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Scientific Investigations Report 2010-5161

Prepared in cooperation with the Carson Water Subconservancy District and Douglas County

In-Situ Arsenic Remediation in Carson Valley, Douglas County, West-Central Nevada

By Angela P. Paul, Douglas K. Maurer, Kenneth G. Stollenwerk, and Alan H. Welch

ABSTRACT

Conventional arsenic remediation strategies primarily involve above-ground treatment that include costs involved in the disposal of sludge material. The primary advantages of in-situ remediation are that building and maintaining a large treatment facility are not necessary and that costs associated with the disposal of sludge are eliminated. A two-phase study was implemented to address the feasibility of in-situ arsenic remediation in Douglas County, Nevada.

Arsenic concentrations in groundwater within Douglas County range from 1 to 85 micrograms per liter. The primary arsenic species in groundwater at greater than 250 ft from land surface is arsenite; however, in the upper 150 ft of the aquifer arsenate predominates. Where arsenite is the primary form of arsenic, the oxidation of arsenite to arsenate is necessary. The results of the first phase of this investigation indicated that arsenic concentrations can be remediated to below the drinking-water standard using aeration, chlorination, iron, and pH adjustment. Arsenic concentrations were remediated to less than 10 micrograms per liter in groundwater from the shallow and deep aquifer when iron concentrations of 3–6 milligrams per liter and pH adjustments to less than 6 were used. Because of the rapid depletion of dissolved oxygen, the secondary drinking-water standards for iron (300 micrograms per liter) and manganese (100 micrograms per liter) were exceeded during treatment. Treatment was more effective in the shallow well as indicated by a greater recovery of water meeting the arsenic standard.

Laboratory and field tests were included in the second phase of this study. Laboratory column experiments using aquifer material indicated the treatment process followed during the first phase of this study will continue to work, without exceeding secondary drinking-water standards, provided that groundwater was pre-aerated and an adequate number of pore volumes treated. During the 147-day laboratory experiment, no decrease in flow through the column was observed. The primary mechanism of arsenic removal is through coprecipitation with iron oxide.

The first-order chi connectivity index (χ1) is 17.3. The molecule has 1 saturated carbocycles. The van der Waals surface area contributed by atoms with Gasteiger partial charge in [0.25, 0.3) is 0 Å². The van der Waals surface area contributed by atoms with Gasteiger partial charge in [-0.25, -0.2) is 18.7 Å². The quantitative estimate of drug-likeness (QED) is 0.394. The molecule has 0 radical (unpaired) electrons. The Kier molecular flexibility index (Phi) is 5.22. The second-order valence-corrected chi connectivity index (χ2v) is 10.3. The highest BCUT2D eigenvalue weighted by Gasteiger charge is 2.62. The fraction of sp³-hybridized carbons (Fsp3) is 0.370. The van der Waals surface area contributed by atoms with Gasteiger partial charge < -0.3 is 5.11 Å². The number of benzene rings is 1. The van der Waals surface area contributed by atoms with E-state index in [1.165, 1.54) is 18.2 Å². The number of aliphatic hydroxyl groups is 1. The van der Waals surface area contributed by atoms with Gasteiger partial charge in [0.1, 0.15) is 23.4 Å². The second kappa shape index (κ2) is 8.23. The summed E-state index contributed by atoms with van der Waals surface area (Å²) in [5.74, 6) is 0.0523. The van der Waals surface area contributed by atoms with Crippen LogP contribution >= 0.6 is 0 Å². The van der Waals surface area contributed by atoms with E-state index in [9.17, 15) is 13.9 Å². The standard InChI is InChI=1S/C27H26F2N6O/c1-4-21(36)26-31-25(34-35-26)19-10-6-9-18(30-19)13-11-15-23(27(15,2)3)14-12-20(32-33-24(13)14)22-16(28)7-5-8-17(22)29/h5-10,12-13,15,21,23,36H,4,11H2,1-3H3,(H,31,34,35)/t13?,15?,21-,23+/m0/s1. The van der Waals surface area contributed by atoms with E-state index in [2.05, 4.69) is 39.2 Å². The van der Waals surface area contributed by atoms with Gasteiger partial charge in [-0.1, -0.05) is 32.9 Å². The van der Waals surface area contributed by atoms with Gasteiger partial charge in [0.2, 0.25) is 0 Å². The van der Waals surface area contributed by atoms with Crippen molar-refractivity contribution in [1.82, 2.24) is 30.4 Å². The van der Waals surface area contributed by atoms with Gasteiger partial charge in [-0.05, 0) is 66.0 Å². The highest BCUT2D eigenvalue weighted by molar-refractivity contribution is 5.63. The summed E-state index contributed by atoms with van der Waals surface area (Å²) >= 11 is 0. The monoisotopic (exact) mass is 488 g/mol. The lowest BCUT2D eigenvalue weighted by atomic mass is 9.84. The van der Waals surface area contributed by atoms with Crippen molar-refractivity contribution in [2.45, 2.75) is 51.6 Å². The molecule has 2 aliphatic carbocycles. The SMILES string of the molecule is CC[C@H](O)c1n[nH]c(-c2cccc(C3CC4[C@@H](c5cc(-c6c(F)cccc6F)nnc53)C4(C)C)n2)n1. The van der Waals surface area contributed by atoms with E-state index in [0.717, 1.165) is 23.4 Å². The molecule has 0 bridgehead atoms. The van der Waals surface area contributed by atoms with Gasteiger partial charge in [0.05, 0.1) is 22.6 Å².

Calculations based on the results of the column experiments and assuming 10 and 30 percent porosity indicated that treatment of approximately 237,000–714,000 gallons of water would be required in order to remediate arsenic concentrations to less than 10 micrograms per liter. During the first second-phase field experiment, effective injection of treated groundwater back into the aquifer was prevented due to clogging likely caused by entrained gases and the fine texture (sand, clay, and gravel) of the aquifer sediments. Because of the overflow of treated water from the injection wells, only 3,760 gallons of treated water were injected. Immediately upon terminating this first experiment, no arsenic remediation was apparent. However, approximately 24 hours after terminating the experiment arsenic concentrations in groundwater collected from one of the injection wells showed a decrease from about 30 to 15 micrograms per liter, indicating that some remediation had taken place. In agreement with the laboratory-column experiments, pre-aeration prevented the exceedence of the secondary drinking-water standards for iron and manganese. Because of complications associated with system hydraulics, no additional experiments were performed.

First posted August 23, 2010

For additional information contact:
Director, Nevada Water Science Center
U.S. Geological Survey
2730 N. Deer Run Road
Carson City, Nevada 89701
http://nevada.usgs.gov

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Suggested citation:

Paul, A.P., Maurer, D.K., Stollenwerk, K.G., and Welch, A.H., 2010, In-situ arsenic remediation in Carson Valley, Douglas County, west-central Nevada: U.S. Geological Survey Scientific Investigations Report 2010-5161, 24 p.


Contents

Abstract

Introduction

Hydrogeologic Setting

Phase I and II Approach and Experiments

Summary and Conclusions

Acknowledgments

References Cited


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